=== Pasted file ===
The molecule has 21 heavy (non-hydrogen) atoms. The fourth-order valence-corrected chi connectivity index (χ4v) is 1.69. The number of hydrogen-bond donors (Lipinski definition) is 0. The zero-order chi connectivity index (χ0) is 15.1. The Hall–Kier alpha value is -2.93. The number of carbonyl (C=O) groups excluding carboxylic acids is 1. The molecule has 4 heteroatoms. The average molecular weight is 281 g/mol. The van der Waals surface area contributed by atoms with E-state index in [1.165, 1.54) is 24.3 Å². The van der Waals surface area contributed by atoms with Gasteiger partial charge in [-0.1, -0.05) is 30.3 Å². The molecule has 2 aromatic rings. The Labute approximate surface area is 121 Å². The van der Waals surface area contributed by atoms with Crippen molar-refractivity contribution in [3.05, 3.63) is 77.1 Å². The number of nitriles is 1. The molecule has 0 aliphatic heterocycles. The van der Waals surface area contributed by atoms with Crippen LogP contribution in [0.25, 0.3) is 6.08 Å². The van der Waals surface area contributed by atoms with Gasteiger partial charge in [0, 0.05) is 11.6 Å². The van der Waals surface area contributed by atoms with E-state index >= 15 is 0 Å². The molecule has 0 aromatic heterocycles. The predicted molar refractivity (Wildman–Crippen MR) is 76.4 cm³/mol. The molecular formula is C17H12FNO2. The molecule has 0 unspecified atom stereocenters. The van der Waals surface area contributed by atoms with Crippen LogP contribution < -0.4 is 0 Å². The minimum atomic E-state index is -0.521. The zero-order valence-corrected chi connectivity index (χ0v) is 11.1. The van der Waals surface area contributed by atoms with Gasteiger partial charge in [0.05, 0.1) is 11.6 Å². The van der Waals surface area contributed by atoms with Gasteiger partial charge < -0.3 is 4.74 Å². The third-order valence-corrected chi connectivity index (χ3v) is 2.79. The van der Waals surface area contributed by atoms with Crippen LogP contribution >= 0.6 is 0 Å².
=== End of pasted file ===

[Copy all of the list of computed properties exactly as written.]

The molecule has 21 heavy (non-hydrogen) atoms. The fourth-order valence-corrected chi connectivity index (χ4v) is 1.69. The number of hydrogen-bond donors (Lipinski definition) is 0. The zero-order chi connectivity index (χ0) is 15.1. The Hall–Kier alpha value is -2.93. The number of carbonyl (C=O) groups excluding carboxylic acids is 1. The molecule has 4 heteroatoms. The average molecular weight is 281 g/mol. The van der Waals surface area contributed by atoms with E-state index in [1.165, 1.54) is 24.3 Å². The van der Waals surface area contributed by atoms with Gasteiger partial charge in [-0.1, -0.05) is 30.3 Å². The molecule has 2 aromatic rings. The Labute approximate surface area is 121 Å². The van der Waals surface area contributed by atoms with Crippen molar-refractivity contribution in [3.05, 3.63) is 77.1 Å². The number of nitriles is 1. The molecule has 0 aliphatic heterocycles. The van der Waals surface area contributed by atoms with Crippen LogP contribution in [0.25, 0.3) is 6.08 Å². The van der Waals surface area contributed by atoms with Gasteiger partial charge in [0, 0.05) is 11.6 Å². The van der Waals surface area contributed by atoms with E-state index >= 15 is 0 Å². The molecule has 0 aromatic heterocycles. The predicted molar refractivity (Wildman–Crippen MR) is 76.4 cm³/mol. The molecular formula is C17H12FNO2. The molecule has 0 unspecified atom stereocenters. The van der Waals surface area contributed by atoms with Crippen LogP contribution < -0.4 is 0 Å². The minimum atomic E-state index is -0.521. The zero-order valence-corrected chi connectivity index (χ0v) is 11.1. The van der Waals surface area contributed by atoms with Gasteiger partial charge in [0.05, 0.1) is 11.6 Å². The van der Waals surface area contributed by atoms with Gasteiger partial charge < -0.3 is 4.74 Å². The third-order valence-corrected chi connectivity index (χ3v) is 2.79. The van der Waals surface area contributed by atoms with Crippen LogP contribution >= 0.6 is 0 Å².